What's in a name? How did Rock County and the Rock River come by their names?

Sources differ on this question.

Rock County was created in 1836 when Wisconsin was still a territory. At that time, "Big Rock" served as a landmark for Indians, traders, and early settlers. In the days before bridges, this massive rock was located near, and thus identified, a shallow part of the Rock River that could be forded safely. This enormous rock -- complete with cave -- is now within the Janesville city limits and is more commonly referred to these days as "Monterey Rock."

(Above, 1875 photo of "Big Rock" from Gruver photo collection at Hedberg Public Library)

Another source
speculates that the
county may have drawn
its name from "Rock Prairie,"
the rocky prairie within
the county's borders.

Still others believe that the
county was named for the river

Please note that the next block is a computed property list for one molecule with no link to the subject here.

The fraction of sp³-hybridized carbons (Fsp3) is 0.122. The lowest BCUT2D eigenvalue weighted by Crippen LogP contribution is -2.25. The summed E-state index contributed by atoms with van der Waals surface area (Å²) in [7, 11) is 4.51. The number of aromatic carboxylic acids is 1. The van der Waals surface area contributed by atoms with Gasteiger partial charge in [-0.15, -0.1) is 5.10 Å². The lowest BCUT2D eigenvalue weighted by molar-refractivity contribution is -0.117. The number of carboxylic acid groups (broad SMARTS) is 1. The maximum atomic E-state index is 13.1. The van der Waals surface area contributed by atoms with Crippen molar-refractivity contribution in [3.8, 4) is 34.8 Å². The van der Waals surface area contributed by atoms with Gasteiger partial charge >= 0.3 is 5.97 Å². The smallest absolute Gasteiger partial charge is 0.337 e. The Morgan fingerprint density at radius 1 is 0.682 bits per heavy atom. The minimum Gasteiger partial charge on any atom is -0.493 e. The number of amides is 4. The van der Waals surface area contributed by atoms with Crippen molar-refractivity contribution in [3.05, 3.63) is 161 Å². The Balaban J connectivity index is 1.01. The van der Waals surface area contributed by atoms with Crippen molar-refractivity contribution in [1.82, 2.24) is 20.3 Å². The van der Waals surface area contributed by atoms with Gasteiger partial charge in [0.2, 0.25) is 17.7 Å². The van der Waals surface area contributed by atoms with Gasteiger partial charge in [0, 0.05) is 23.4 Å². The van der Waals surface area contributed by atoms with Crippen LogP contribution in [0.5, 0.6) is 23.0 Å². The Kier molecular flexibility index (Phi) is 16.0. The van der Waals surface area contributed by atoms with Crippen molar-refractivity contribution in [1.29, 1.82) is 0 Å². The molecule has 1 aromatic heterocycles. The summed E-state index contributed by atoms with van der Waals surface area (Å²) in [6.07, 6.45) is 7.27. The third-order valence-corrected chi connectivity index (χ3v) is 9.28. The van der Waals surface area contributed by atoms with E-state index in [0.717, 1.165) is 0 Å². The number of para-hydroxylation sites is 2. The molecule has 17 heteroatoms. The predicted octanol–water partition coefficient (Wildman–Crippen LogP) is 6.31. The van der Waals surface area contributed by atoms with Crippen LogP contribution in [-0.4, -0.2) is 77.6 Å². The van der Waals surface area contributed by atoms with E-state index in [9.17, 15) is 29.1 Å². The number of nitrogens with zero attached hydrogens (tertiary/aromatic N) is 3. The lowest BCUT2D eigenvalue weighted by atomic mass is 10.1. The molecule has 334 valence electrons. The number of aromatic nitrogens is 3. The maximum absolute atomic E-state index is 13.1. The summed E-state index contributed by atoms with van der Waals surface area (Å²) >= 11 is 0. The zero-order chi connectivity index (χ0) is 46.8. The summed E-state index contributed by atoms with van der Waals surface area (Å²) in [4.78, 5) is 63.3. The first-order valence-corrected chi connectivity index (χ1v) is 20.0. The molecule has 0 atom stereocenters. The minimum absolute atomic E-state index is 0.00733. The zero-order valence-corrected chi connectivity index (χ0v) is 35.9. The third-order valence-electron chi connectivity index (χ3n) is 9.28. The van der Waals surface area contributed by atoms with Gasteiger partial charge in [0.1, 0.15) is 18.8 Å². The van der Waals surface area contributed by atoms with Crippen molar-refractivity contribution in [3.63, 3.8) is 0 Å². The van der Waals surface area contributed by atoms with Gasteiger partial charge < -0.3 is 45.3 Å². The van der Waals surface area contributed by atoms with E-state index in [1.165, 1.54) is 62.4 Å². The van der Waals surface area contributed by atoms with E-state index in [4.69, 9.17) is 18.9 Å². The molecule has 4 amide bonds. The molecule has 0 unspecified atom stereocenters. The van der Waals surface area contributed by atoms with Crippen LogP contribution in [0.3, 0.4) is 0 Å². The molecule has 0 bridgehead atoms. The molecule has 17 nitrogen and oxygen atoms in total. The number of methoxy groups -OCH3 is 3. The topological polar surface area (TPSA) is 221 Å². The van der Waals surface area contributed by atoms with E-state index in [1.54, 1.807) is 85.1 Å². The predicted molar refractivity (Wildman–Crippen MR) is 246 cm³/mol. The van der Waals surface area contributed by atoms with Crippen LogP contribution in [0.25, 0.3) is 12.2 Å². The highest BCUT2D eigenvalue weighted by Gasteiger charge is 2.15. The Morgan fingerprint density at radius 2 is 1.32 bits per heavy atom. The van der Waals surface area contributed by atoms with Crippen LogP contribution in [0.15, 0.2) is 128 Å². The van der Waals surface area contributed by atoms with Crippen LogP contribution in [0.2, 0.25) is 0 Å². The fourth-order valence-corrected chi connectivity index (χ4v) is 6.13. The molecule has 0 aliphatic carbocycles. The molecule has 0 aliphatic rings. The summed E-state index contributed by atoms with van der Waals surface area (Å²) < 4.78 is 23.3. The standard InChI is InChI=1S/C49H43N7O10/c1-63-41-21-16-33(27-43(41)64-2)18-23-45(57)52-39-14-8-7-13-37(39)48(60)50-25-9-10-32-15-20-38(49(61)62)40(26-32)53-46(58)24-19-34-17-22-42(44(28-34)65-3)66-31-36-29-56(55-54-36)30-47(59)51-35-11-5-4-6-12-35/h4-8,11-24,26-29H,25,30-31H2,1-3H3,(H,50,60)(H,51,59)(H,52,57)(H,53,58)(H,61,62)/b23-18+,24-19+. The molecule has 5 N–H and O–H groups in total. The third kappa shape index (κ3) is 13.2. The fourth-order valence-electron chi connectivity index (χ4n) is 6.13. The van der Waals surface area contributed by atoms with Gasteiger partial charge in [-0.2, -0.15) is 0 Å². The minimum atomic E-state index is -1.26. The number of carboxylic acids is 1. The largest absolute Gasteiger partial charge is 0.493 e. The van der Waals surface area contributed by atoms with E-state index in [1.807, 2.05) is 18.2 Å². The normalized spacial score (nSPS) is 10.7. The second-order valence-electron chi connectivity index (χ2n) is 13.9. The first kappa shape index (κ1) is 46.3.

that runs through it: the Rock, a
285-mile river that originates in
Fond du Lac County and flows through Janesville into northwestern Illinois on its way to the Mississippi River.

But how did the Rock River get its name?
The Rock River may have drawn its name from the rocky character of the soil through which it flows.
Others say that Indians living in the 1700s referred to it as Riviere de la Roche, meaning "river of the rock," perhaps because the river dropped over at least two large sets of rocks in Janesville, causing dramatic rapids.

We'll probably never find a definitive answer to how the county and the river came by their names, but it's fun to think about the possibilities.

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